Mammograms: An Expert Overview on Why They're So Important
SUNDAY, Oct. 1, 2023 (HealthDay News) -- Mammograms have long offered early detection of breast cancer, which is why getting them regularly is crucial to women’s health, one expert says.
“There are several risk factors associated with breast cancer. As with many other diseases, risk of developing breast cancer increases as you get older,” said Dr. Mridula George, associate program director of breast medical oncology at Rutgers Cancer Institute of New Jersey.
Breast cancer is the second-most common cancer for women after skin cancer, according to the American Cancer Society.
A woman whose mother or sister developed breast or ovarian cancer may be at high risk for the disease. So, too, might someone who has multiple family members who developed breast, ovarian or prostate cancer.
In the early stages of breast cancer, it may not be possible to find signs through breast self-exam. Early disease also doesn’t cause pain, George noted in a Rutgers news release.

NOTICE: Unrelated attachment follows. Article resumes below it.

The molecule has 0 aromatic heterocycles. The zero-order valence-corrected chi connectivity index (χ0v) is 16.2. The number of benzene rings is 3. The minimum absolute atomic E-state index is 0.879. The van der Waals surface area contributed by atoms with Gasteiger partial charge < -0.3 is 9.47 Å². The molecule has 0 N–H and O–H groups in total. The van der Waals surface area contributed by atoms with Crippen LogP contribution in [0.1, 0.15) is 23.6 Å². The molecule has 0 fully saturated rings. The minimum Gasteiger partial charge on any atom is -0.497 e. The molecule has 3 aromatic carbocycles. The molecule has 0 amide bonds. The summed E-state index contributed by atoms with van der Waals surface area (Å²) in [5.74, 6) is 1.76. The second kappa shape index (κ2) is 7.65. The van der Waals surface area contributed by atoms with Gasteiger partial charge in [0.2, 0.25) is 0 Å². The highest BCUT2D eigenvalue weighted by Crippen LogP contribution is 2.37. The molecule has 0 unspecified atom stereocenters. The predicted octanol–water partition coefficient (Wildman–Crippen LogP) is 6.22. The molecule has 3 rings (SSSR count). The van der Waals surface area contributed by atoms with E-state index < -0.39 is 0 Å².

Later, symptoms can include a lump or thickening in or near the breast or in the underarm area. It may be seen as a change in the size or shape of the breast or felt as tenderness.
A woman may also experience nipple discharge or the nipple pulled back into the breast, or a change in the way the skin of the breast, areola or nipple looks or feels, such as being warm, swollen, red or scaly, George added.
Mammography uses low-dose X-rays to show abnormal areas or tissues in the breast before a woman has noticeable symptoms.
The breasts are each placed in a special machine between two plates. The plates move together to compress the breast tissue, so it’s easier for the X-ray to obtain a clear image.
The images are stored on a computer where they can be viewed and analyzed by the radiologist and a woman’s doctor.
When a breast cancer is detected early and hasn’t spread, the five-year relative survival rate is 99%, George said. Those found during screening exams are more likely to be smaller and less likely to have spread outside the breast.
A woman can talk to her doctor about when to start screenings.
The U.S. National Cancer Institute has more on mammograms.
SOURCE: Rutgers Cancer Institute of New Jersey, news release, Oct. 1, 2023